Did you have a job to support yourself through college?

I actually worked for Americans for Prosperity. They’re now a big free market organization, but at the time they had just started and I was their first or second intern and I worked with some phenomenal people there, and they really gave me an opportunity to essentially become an employee at the organization after my internship ended, and I did a lot of work for them on grassroots organizing. Basically if I wasn’t in class, I was at their headquarters. That was a really formative experience. I met a lot of professionals there. I had one guy in particular, Dave Flaherty, who had been at the RNC in ‘92 and ‘94, and I heard his stories about the low-water mark in ‘92 and the high-water mark in ‘94 which, hopefully — knock on wood — is very analogous to ‘08 and 2010. I’m very close with Dave to this day and I think that meeting older professionals who had been through this business before was very important to me and helped me become the guy I am today.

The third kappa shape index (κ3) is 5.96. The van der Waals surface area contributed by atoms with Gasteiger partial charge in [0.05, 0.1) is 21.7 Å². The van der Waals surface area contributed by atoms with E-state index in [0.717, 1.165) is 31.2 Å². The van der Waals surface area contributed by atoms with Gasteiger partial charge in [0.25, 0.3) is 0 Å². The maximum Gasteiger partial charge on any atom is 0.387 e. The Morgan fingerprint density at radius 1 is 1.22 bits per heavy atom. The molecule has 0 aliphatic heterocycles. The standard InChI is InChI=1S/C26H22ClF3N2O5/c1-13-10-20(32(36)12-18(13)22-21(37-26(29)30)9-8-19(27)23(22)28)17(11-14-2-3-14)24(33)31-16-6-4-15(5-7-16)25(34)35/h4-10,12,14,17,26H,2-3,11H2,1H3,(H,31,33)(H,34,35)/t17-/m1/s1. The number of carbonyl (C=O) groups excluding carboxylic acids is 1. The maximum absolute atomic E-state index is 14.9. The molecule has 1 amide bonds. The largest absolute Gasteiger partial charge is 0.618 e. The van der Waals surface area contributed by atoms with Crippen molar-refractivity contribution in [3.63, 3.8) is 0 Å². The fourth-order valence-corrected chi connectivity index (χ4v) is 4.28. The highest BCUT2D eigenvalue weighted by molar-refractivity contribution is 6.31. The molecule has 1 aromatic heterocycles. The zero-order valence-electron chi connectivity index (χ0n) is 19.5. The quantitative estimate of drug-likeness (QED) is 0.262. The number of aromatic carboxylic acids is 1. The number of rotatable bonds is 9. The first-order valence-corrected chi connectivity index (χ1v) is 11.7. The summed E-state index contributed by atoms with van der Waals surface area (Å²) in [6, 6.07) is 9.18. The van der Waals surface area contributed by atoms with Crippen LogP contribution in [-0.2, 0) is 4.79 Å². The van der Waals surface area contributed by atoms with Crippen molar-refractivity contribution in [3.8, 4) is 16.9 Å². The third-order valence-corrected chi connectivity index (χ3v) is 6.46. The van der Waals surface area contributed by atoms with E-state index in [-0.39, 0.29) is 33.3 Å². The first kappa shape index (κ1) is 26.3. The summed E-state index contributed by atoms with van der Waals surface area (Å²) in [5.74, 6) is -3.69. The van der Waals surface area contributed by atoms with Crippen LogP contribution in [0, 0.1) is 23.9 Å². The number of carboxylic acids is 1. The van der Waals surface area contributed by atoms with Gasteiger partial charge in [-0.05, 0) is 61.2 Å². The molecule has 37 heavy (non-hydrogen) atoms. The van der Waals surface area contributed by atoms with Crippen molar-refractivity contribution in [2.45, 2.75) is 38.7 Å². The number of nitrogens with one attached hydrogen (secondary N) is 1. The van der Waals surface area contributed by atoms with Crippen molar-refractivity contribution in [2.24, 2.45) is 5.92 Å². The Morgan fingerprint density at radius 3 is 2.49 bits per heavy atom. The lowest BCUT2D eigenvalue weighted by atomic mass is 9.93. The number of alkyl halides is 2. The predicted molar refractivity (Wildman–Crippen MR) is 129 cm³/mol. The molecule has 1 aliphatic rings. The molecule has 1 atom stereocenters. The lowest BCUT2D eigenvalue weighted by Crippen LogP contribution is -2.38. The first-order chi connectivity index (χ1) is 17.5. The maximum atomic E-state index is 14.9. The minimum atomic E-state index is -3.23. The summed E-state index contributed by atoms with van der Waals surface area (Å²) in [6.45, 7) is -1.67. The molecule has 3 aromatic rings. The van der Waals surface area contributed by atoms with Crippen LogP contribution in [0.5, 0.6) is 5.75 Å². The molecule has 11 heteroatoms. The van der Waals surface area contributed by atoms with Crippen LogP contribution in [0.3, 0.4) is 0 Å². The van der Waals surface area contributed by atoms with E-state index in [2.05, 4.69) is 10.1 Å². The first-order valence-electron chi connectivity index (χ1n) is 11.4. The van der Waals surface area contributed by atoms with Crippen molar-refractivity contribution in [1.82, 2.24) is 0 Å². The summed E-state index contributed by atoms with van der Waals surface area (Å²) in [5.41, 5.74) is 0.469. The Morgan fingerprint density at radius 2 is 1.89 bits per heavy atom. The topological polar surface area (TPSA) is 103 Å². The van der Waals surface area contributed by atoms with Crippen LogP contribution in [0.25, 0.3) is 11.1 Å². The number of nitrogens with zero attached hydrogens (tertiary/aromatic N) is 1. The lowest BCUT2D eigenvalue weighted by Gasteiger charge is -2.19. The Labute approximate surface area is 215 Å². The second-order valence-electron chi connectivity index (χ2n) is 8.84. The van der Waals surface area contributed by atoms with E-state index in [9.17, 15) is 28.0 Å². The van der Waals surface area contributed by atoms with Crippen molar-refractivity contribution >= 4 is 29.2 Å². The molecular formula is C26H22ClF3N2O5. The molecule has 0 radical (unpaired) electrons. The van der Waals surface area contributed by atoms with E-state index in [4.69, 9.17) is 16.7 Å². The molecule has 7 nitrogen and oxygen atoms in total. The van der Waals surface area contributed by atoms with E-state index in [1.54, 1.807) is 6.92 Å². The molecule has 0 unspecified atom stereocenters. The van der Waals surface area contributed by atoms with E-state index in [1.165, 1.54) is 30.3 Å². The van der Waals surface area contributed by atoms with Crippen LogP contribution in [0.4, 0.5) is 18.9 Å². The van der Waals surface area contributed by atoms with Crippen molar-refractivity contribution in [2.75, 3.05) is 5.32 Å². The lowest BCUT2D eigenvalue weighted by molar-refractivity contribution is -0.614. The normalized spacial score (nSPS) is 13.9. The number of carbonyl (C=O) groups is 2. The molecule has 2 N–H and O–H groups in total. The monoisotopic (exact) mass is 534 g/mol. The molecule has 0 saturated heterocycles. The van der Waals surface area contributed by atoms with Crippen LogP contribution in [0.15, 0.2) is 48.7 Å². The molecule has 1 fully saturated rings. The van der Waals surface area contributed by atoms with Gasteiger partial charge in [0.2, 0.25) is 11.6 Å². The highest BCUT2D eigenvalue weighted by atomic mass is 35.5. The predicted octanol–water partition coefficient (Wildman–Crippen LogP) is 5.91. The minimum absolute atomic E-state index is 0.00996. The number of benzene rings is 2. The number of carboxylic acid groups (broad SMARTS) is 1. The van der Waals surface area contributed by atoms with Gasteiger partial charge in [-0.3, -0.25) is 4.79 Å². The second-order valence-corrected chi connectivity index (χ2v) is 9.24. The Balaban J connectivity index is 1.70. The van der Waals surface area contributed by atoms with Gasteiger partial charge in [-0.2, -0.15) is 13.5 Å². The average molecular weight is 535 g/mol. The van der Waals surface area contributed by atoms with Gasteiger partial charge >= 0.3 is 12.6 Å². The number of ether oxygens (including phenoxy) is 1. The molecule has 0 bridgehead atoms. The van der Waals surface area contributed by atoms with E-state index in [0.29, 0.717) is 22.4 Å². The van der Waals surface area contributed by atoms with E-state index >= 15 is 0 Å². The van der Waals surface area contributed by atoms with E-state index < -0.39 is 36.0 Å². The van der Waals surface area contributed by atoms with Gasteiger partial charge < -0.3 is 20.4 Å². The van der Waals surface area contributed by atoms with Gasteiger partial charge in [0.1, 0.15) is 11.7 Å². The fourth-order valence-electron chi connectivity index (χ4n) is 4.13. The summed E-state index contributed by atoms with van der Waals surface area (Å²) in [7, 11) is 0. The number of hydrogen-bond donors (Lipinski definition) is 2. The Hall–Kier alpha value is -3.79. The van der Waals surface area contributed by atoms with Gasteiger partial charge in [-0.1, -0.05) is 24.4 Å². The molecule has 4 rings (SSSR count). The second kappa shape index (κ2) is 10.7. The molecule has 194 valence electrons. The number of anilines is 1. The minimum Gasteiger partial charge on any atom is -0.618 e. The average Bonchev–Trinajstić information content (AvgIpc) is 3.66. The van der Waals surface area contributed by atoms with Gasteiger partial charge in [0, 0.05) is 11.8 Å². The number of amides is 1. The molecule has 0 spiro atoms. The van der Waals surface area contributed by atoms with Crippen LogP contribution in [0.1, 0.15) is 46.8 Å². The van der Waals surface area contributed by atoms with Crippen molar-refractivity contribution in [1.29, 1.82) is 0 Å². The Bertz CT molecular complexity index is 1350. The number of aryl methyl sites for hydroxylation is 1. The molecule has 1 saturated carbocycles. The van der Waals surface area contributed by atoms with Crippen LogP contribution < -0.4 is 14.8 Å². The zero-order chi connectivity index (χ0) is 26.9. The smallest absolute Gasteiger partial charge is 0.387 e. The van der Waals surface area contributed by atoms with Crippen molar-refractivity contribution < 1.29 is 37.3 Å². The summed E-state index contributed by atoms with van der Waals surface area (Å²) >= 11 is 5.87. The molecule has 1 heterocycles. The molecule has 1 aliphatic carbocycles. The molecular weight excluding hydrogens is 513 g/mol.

I think this is a very important business and it’s a lot of fun. Every day’s different — I don’t have to work in a cubicle and I really love what I do. I think it’s a great business to be in, but I think there’s a certain amount of professionalism that’s very important, and that was instilled in me from the very beginning with some of the people I worked under and learned from. And hey, the people working on Joe Sestak’s campaign are working hard and they deal with a lot of the same trials and tribulations that we do, and we have a lot in common in that way and it’s always important to be courteous and professional when dealing with the other side. They’re not the enemy, they just have to be the opponent. I think that was a great experience for me to learn very early on and hopefully led to something I can pass on to the people who work with me.